Health & Hygiene

Dealing With Canine Arthritis

canine arthritis
Written by Reena Bakir

As the most common cause of chronic pain in dogs, canine arthritis is a hindering and disabling disease that unfortunately affects 4 out of 5 older dogs. This debilitating disease that can easily begin to progress into worse and worse states as the dog’s condition grows more serious, therefore a dedicated, attentive and caring owner is needed to help their dogs cope with this incurable disease.

What is Canine Arthritis?

Canine Arthritis, also known as Osteoarthritis, is a disease which entails the inflammation of the joints. The cause for the wide spread of this disease, especially with older dogs, is due to the smooth cartilage surfaces around the bones beginning to weaken and thin over time. This cartilage, which would protect the bones from harshly rubbing against each other and allow the surfaces to freely move against each other starts to undergo wear and damage over time, causing pain and discomfort to the dog’s joints. Due to the constant friction, surrounding ligaments, fluids and muscles also begin to experience deterioration, thus this progressive disease can easily worsen. Extra bone growths may develop as well, decreasing the space between the joints and causing even further damage.

While experts are not certain of a precise cause of canine arthritis, weight gain can contribute to more stress upon joints. Moreover, dogs with previous ligament or joint damage are more likely to develop this disease.

Signs and symptoms

It’s important to know the early signs of arthritis in order to offer support and help to your dog. Signs may include:

  • Limping
  • Difficulty standing or sitting
  • Stiffness
  • Weight gain
  • Lethargy and decreased activity
  • Hesitation to run, jump, or exert energy

Management and care

canine arthritis

While this progressive disorder isn’t entirely curable, there are methods of care to help your dog cope with this disease and lead an easier, pain-free life. It’s essential for owners of ill dogs to find management options that’ll help relief your dog on a short and long term scale. Some care options could include:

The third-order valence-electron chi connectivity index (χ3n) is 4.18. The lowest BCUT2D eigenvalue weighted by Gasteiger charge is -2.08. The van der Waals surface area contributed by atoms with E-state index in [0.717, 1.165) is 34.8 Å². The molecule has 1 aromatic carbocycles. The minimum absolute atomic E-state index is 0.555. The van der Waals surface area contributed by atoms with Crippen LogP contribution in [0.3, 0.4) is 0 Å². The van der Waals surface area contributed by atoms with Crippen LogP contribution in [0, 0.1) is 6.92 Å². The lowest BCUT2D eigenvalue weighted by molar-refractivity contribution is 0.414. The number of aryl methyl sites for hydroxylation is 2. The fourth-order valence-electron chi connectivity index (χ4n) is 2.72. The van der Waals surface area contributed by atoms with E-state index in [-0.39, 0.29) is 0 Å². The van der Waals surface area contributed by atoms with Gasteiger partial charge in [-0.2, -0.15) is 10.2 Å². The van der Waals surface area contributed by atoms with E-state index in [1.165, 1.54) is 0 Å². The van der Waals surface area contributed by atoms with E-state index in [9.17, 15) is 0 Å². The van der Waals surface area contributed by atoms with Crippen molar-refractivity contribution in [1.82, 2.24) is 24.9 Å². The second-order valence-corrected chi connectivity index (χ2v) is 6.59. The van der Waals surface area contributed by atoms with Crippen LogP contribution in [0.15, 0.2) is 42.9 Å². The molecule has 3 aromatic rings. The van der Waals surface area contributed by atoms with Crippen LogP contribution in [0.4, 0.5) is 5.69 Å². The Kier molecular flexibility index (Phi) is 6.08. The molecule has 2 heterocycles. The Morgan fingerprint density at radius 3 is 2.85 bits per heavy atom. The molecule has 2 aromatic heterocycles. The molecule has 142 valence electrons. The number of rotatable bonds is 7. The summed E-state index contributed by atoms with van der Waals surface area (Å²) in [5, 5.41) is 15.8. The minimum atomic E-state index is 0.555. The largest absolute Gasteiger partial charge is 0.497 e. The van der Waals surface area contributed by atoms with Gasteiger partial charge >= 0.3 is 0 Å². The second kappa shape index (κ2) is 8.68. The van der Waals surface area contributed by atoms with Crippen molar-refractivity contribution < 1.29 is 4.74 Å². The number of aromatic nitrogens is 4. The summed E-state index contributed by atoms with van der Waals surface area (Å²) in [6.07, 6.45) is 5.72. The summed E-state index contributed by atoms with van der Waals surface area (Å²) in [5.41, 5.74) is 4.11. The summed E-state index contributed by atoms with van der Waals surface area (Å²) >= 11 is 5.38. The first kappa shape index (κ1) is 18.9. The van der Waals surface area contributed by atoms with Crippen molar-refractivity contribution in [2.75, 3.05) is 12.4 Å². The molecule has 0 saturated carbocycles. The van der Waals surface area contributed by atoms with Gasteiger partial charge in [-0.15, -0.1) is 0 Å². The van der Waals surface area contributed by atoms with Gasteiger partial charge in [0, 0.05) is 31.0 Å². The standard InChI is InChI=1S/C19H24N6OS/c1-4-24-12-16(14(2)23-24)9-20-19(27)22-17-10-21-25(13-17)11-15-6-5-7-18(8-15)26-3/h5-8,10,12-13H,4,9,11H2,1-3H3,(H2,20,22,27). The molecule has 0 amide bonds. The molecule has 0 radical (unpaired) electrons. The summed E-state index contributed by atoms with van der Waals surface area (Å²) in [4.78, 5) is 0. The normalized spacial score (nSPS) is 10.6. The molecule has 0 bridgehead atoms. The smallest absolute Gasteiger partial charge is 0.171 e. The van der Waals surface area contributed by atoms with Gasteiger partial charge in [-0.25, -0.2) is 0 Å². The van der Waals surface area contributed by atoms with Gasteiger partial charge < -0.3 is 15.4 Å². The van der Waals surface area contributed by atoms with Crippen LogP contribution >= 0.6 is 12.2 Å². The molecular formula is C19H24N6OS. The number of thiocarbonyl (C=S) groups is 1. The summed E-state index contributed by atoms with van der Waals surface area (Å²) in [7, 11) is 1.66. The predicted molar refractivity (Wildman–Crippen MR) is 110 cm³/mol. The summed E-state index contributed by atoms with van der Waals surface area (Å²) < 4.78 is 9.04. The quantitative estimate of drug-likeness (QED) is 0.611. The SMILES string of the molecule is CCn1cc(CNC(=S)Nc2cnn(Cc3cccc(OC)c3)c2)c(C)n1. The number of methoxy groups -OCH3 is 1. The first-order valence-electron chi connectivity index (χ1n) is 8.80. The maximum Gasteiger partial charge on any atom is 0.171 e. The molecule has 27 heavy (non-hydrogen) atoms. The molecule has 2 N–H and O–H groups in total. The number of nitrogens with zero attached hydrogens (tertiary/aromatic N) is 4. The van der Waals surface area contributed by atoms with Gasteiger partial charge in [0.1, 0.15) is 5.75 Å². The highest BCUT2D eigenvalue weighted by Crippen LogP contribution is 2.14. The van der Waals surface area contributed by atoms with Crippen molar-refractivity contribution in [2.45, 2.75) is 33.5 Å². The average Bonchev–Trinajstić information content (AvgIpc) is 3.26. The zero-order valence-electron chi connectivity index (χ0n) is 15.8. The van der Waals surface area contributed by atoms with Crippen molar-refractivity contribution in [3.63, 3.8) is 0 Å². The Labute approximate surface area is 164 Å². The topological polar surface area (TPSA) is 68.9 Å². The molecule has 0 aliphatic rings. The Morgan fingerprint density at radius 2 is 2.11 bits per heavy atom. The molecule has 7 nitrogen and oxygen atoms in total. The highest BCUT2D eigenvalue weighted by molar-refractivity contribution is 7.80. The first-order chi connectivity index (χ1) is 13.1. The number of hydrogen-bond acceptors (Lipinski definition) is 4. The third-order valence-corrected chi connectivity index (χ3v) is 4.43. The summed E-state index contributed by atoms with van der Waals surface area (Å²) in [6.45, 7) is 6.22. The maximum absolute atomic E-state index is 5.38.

Medication. In relation to the severity of the disease and the symptoms shown by your dog, different types of medication can be administered to help manage and treat the infected area. Anti-inflammatory and pain relief medication are of the most common treatments suggested for dogs with arthritis. While the medicine cannot entirely heal the area, it does make the disease easier to live with. In some cases, acupuncture treatments have also been found to relieve pain in great proportions.

ExerciseLow-intensity exercise, which includes swimming and light running, has been found beneficial to dogs with arthritis. A dog should maintain their mobility in order maintain their overall health and to limit weight gain and worsening conditions of the joints. The intensity of the exercise, however, should depend on the severity of arthritis, therefore it is best to consult a veterinary professional regarding this.

Massaging. Massaging of muscles has been found beneficial to many arthritic dogs, since massages can easily stimulate blood flow and ease the stiffness of bones and muscles. Make sure you take your dog to a professional to get this treatment, as an inexperienced person may cause more harm than good.

Comfortable mobility. Sleeping spaces and beds should be padded comfortable and put away from cold drafts or dampness to give your place a good place to rest. Slippery tiles and floors are recommended to be covered with carpets or non-slippery surfaces to make mobility easier for your dog.

Surgery. For some cases, surgical procedures are recommended, especially in cases where repair of ligaments is required to stabilize the joint.

In conclusion, make sure you ask for your vet’s consultation on the most appropriate management and care options available to ensure your dog lives a pain-free and healthy life even with this disease!

About the author

Reena Bakir

Reena Bakir is a passionate student, writer and animal lover who is a regular contributor to Chelsea Dogs.

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